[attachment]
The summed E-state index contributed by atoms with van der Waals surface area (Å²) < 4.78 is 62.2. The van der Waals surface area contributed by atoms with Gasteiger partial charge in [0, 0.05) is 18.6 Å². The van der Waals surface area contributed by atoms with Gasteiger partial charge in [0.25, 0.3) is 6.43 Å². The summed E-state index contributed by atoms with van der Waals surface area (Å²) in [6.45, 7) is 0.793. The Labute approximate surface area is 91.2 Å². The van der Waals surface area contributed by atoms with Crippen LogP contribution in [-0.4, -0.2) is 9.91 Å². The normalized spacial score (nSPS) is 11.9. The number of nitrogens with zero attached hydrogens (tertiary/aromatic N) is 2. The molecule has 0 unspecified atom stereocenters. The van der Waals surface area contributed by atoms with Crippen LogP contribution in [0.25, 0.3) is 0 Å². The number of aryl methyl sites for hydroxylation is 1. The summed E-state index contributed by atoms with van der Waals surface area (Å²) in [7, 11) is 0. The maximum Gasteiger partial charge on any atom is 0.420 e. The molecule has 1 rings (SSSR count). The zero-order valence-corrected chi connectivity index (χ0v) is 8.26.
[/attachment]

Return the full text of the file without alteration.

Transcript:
The summed E-state index contributed by atoms with van der Waals surface area (Å²) < 4.78 is 62.2. The van der Waals surface area contributed by atoms with Gasteiger partial charge in [0, 0.05) is 18.6 Å². The van der Waals surface area contributed by atoms with Gasteiger partial charge in [0.25, 0.3) is 6.43 Å². The summed E-state index contributed by atoms with van der Waals surface area (Å²) in [6.45, 7) is 0.793. The Labute approximate surface area is 91.2 Å². The van der Waals surface area contributed by atoms with Crippen LogP contribution in [-0.4, -0.2) is 9.91 Å². The normalized spacial score (nSPS) is 11.9. The number of nitrogens with zero attached hydrogens (tertiary/aromatic N) is 2. The molecule has 0 unspecified atom stereocenters. The van der Waals surface area contributed by atoms with Crippen LogP contribution in [0.25, 0.3) is 0 Å². The number of aryl methyl sites for hydroxylation is 1. The summed E-state index contributed by atoms with van der Waals surface area (Å²) in [7, 11) is 0. The maximum Gasteiger partial charge on any atom is 0.420 e. The molecule has 1 rings (SSSR count). The zero-order valence-corrected chi connectivity index (χ0v) is 8.26.